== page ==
The scope of Darwin’s Backyard is strictly relegated to documenting and explaining Darwin’s experimentation process and many of his experiments that might be conducted at home. At times, the narrative and pacing seems similar to Andrea Wulf’s 2015 book, The Invention of Nature: Alexander von Humboldt’s New World.  Wulf and Costa write not only about the scientist at the center of their novels, but also about the scientific community within which each scholar developed and interacted. Thus, in addition to documenting Darwin’s activities, Costa writes of his relationship with other scientists of the time, including Sir Charles Lyell.

Among other work, Lyell popularized the ideas of James Hutton whose geological theories were foundational to the way that we currently think about the earth and its processes. Hutton’s theory of Uniformitarianism, a theory which Lyell and Darwin discussed, is the idea that “Earth’s geologic processes acted in the same manner and with essentially the same intensity in the past as they do in the present and that such uniformity is sufficient to account for all geologic change.” This theory is also applicable in a broader sense across the sciences as a foundational idea that basic processes today are likely to have been similar or identical in the past, i.e., that we can use modern observations and ideas to understand past patterns, unless, of course, there is evidence that the processes themselves have changed.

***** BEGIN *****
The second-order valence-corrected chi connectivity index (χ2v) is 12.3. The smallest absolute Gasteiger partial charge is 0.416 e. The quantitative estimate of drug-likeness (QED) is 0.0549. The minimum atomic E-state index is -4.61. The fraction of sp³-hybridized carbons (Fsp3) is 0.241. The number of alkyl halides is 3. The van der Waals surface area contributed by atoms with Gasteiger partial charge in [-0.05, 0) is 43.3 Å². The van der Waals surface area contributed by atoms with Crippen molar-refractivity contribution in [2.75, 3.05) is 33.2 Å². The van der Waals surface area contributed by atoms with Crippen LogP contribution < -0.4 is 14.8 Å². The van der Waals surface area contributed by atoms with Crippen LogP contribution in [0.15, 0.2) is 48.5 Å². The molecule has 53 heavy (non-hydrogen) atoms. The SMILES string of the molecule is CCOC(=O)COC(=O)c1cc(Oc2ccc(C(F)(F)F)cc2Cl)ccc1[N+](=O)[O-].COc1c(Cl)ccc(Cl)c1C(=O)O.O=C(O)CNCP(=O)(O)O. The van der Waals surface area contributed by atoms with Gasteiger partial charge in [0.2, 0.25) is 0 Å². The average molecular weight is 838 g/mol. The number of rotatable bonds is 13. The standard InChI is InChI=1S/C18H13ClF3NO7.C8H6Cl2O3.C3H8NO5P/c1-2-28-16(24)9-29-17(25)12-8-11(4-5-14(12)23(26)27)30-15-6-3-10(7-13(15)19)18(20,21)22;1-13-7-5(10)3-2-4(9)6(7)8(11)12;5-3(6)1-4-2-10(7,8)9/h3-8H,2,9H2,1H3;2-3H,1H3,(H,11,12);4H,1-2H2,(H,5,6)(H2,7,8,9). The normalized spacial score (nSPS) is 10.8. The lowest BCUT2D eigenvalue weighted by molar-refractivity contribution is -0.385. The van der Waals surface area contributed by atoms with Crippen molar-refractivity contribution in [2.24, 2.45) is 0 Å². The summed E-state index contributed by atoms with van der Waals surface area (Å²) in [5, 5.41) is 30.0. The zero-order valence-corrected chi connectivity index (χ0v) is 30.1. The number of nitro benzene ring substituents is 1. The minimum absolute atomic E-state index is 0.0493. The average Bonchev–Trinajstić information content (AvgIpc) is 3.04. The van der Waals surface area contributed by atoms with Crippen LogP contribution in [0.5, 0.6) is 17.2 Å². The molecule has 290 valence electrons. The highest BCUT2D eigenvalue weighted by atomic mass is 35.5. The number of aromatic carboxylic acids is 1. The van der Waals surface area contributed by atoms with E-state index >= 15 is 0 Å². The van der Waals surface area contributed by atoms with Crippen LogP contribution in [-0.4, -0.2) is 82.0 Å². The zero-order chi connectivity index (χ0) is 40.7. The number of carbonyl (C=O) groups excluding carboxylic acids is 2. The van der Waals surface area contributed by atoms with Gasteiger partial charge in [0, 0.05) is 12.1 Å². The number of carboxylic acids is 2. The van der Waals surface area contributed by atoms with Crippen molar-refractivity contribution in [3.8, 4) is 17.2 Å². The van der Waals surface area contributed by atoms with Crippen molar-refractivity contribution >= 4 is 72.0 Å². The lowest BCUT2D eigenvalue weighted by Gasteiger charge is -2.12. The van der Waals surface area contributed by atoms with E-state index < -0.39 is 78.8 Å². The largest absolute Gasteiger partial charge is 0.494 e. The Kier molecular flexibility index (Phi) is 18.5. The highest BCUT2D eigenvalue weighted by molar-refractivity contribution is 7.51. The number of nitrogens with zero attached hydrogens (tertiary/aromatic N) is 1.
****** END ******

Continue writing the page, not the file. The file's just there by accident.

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Designing with Succulents

Posted in From the Library on September 18 2017, by Esther Jackson

Esther Jackson is the Public Services Librarian at NYBG’s LuEsther T. Mertz Library where she manages Reference and Circulation services and oversees the Plant Information Office. She spends much of her time assisting researchers, providing instruction related to library resources, and collaborating with NYBG staff on various projects related to Garden initiatives and events.


Photo of the cover of Designing with SucculentsAs I browsed Designing with Succulents, recently published in its revised second edition by Debra Lee Baldwin for Timber Press, I attracted some attention. “I love succulents,” multiple co-workers informed me, looking longingly at Baldwin’s book. After encouraging them to check out the library’s copy, I went back to my reading for this review. I have to agree with my coworkers. I love succulents! I love caring for my small houseplant collection as well as seeing ambitious and riotous garden designs and plantings that feature these plants.